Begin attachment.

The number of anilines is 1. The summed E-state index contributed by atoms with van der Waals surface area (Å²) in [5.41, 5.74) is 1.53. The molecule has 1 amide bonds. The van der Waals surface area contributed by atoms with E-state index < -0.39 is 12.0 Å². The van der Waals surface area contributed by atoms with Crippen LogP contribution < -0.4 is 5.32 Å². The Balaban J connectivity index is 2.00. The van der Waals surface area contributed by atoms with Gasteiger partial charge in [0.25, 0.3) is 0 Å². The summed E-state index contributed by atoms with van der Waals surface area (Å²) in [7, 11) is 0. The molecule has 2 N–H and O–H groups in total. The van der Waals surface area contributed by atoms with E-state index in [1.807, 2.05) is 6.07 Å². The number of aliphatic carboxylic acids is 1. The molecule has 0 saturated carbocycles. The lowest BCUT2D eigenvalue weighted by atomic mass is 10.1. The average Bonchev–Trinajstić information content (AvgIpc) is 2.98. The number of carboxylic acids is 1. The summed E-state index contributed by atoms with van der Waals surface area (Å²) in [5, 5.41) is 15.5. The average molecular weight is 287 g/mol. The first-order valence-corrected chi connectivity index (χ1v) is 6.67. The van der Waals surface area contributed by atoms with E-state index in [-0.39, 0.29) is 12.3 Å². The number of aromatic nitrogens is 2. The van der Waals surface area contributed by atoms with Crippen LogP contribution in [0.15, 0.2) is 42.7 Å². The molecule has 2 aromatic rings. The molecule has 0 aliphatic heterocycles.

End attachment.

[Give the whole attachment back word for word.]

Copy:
The number of anilines is 1. The summed E-state index contributed by atoms with van der Waals surface area (Å²) in [5.41, 5.74) is 1.53. The molecule has 1 amide bonds. The van der Waals surface area contributed by atoms with E-state index < -0.39 is 12.0 Å². The van der Waals surface area contributed by atoms with Crippen LogP contribution < -0.4 is 5.32 Å². The Balaban J connectivity index is 2.00. The van der Waals surface area contributed by atoms with Gasteiger partial charge in [0.25, 0.3) is 0 Å². The summed E-state index contributed by atoms with van der Waals surface area (Å²) in [7, 11) is 0. The molecule has 2 N–H and O–H groups in total. The van der Waals surface area contributed by atoms with E-state index in [1.807, 2.05) is 6.07 Å². The number of aliphatic carboxylic acids is 1. The molecule has 0 saturated carbocycles. The lowest BCUT2D eigenvalue weighted by atomic mass is 10.1. The average Bonchev–Trinajstić information content (AvgIpc) is 2.98. The number of carboxylic acids is 1. The summed E-state index contributed by atoms with van der Waals surface area (Å²) in [5, 5.41) is 15.5. The average molecular weight is 287 g/mol. The first-order valence-corrected chi connectivity index (χ1v) is 6.67. The van der Waals surface area contributed by atoms with E-state index in [-0.39, 0.29) is 12.3 Å². The number of aromatic nitrogens is 2. The van der Waals surface area contributed by atoms with Crippen LogP contribution in [0.15, 0.2) is 42.7 Å². The molecule has 2 aromatic rings. The molecule has 0 aliphatic heterocycles.